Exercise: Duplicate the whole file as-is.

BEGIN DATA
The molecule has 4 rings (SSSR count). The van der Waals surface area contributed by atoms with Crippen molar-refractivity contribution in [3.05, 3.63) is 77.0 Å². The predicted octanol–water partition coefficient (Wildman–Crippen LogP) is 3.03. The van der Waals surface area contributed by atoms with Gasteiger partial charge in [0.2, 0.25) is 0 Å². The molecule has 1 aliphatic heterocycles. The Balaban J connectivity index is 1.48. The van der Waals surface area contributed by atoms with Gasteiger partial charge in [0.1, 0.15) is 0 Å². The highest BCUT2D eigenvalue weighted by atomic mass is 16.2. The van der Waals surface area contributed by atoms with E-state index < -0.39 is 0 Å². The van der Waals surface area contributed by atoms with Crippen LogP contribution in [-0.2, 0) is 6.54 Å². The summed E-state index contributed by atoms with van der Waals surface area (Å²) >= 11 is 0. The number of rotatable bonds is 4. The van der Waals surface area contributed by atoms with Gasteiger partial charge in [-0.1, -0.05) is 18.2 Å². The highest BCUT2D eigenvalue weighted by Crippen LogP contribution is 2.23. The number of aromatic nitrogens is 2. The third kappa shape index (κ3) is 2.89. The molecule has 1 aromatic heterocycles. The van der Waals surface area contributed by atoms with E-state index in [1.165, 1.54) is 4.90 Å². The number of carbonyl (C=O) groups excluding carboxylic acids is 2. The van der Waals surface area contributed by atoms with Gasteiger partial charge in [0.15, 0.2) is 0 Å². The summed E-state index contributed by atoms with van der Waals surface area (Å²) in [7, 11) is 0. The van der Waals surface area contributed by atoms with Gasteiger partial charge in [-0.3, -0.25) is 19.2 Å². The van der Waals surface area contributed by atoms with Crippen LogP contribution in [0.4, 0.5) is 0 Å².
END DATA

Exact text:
The molecule has 4 rings (SSSR count). The van der Waals surface area contributed by atoms with Crippen molar-refractivity contribution in [3.05, 3.63) is 77.0 Å². The predicted octanol–water partition coefficient (Wildman–Crippen LogP) is 3.03. The van der Waals surface area contributed by atoms with Gasteiger partial charge in [0.2, 0.25) is 0 Å². The molecule has 1 aliphatic heterocycles. The Balaban J connectivity index is 1.48. The van der Waals surface area contributed by atoms with Gasteiger partial charge in [0.1, 0.15) is 0 Å². The highest BCUT2D eigenvalue weighted by atomic mass is 16.2. The van der Waals surface area contributed by atoms with E-state index < -0.39 is 0 Å². The van der Waals surface area contributed by atoms with Crippen LogP contribution in [-0.2, 0) is 6.54 Å². The summed E-state index contributed by atoms with van der Waals surface area (Å²) >= 11 is 0. The number of rotatable bonds is 4. The van der Waals surface area contributed by atoms with Gasteiger partial charge in [-0.1, -0.05) is 18.2 Å². The highest BCUT2D eigenvalue weighted by Crippen LogP contribution is 2.23. The number of aromatic nitrogens is 2. The third kappa shape index (κ3) is 2.89. The molecule has 1 aromatic heterocycles. The van der Waals surface area contributed by atoms with E-state index in [1.165, 1.54) is 4.90 Å². The number of carbonyl (C=O) groups excluding carboxylic acids is 2. The van der Waals surface area contributed by atoms with Gasteiger partial charge in [0.15, 0.2) is 0 Å². The summed E-state index contributed by atoms with van der Waals surface area (Å²) in [7, 11) is 0. The van der Waals surface area contributed by atoms with Gasteiger partial charge in [-0.3, -0.25) is 19.2 Å². The van der Waals surface area contributed by atoms with Crippen LogP contribution in [0.4, 0.5) is 0 Å².